Like Moremen, Liz Korbatov PZ ’24 was shocked when she heard about the changes made to the spring calendar. For Korbatov, the date changes reflected a lack of consideration regarding numerous student complaints throughout the fall semester.
“Initially, I was shocked and a bit horrified. When I opened the email, I actually laughed a little because right after we had had a discussion about mental health — right after the administration had promised to prioritize mental health — they had done something that, frankly, was the antithesis of what they said they would do,” Korbatov said.
“I think it is a slap in the face to all the consortium students. This is a very difficult semester, especially for anyone with mental health issues, and the fact that administrators claim to want to address that, and yet, made this decision is really quite insulting.”
As an international student from Bosnia, Kravic said the break was “very concerning,” citing the stress she and other international students faced in fall.
“Thinking about being an international student, I’m handling incredible time differences … I know what not having a fall break did to my mental health and my well-being in general,” Kravic said. “I was hoping that would be fixed, seeing activism on social media, that would be fixed for the next semester, but it wasn’t.”
On Thursday morning, the 5C student government presidents called on college administrators to revise the spring calendar in emails sent to their respective student bodies.
Like the petition, the joint statement demands five non-consecutive break days or a return to the traditional spring calendar if students are not back on campus, and for increased consideration regarding students’ and faculty’s mental and physical health.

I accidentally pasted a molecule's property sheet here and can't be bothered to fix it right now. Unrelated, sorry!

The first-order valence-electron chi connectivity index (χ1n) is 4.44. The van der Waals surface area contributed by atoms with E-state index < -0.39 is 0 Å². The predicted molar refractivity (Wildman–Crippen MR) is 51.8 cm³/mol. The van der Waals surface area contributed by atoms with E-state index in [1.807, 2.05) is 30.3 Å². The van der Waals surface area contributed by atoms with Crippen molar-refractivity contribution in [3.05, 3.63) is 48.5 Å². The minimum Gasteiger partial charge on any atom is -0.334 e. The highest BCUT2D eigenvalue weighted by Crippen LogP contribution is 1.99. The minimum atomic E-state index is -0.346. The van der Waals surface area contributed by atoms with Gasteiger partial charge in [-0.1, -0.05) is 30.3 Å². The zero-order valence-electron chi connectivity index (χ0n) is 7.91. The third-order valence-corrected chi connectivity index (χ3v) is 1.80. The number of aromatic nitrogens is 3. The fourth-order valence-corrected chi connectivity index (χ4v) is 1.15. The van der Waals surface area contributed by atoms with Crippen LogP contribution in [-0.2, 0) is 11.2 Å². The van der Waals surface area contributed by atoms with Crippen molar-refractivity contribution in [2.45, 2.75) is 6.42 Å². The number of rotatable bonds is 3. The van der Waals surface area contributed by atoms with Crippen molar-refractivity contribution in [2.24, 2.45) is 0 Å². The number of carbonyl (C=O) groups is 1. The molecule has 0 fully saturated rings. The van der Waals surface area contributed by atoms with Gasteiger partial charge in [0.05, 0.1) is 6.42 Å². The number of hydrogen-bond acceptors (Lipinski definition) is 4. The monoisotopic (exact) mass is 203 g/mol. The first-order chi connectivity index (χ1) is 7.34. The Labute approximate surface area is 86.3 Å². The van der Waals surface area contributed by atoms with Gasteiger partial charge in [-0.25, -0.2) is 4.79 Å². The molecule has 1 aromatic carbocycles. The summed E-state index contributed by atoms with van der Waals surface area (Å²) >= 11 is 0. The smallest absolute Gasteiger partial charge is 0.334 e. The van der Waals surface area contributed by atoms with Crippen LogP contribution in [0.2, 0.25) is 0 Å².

“The spring 2021 academic calendar does not meet the needs of students and faculty in this tumultuous and unpredictable time. The new schedule reveals the lack of understanding and empathy around the importance of academic breaks; we, like many of our peers, are left both confused and disappointed,” the statement said.
In a Pitzer College Council meeting Thursday, students urged administrators to address the issues surrounding the academic calendar. Allen Omoto, Pitzer dean of faculty and vice president for academic affairs, said administrators were constricted by trying to find a calendar that “works for all the colleges.”
In the initial announcement email, the ADC recognized that “our institutions and our faculties approached the spring academic calendar with diverse viewpoints and concerns before reaching these decisions.”
At the Thursday meeting, Omoto elaborated on the colleges’ reasoning.
“We are faced with frankly a lot of bad options. Find the one that is the most palatable, least bad I think is where we are sitting. So the calendar then is also constructed in a way that the hope is that the colleges will be able to bring students back at some level,” Omoto said.
The President’s Council of the Claremont Colleges — which approved the current spring academic calendar — will meet next week and “likely” take up consideration of the calendar, Omoto added.
Katherine Almendarez CM ’22, who serves as the Presidential Adviser on Academic Affairs for ASCMC, said she hopes the colleges will adjust the calendar to add a more substantial break.
“Personally, I think the days off [have] the potential if at least there were five of them,” she said via message. “However, after this semester, I cannot imagine going through another semester without a break.”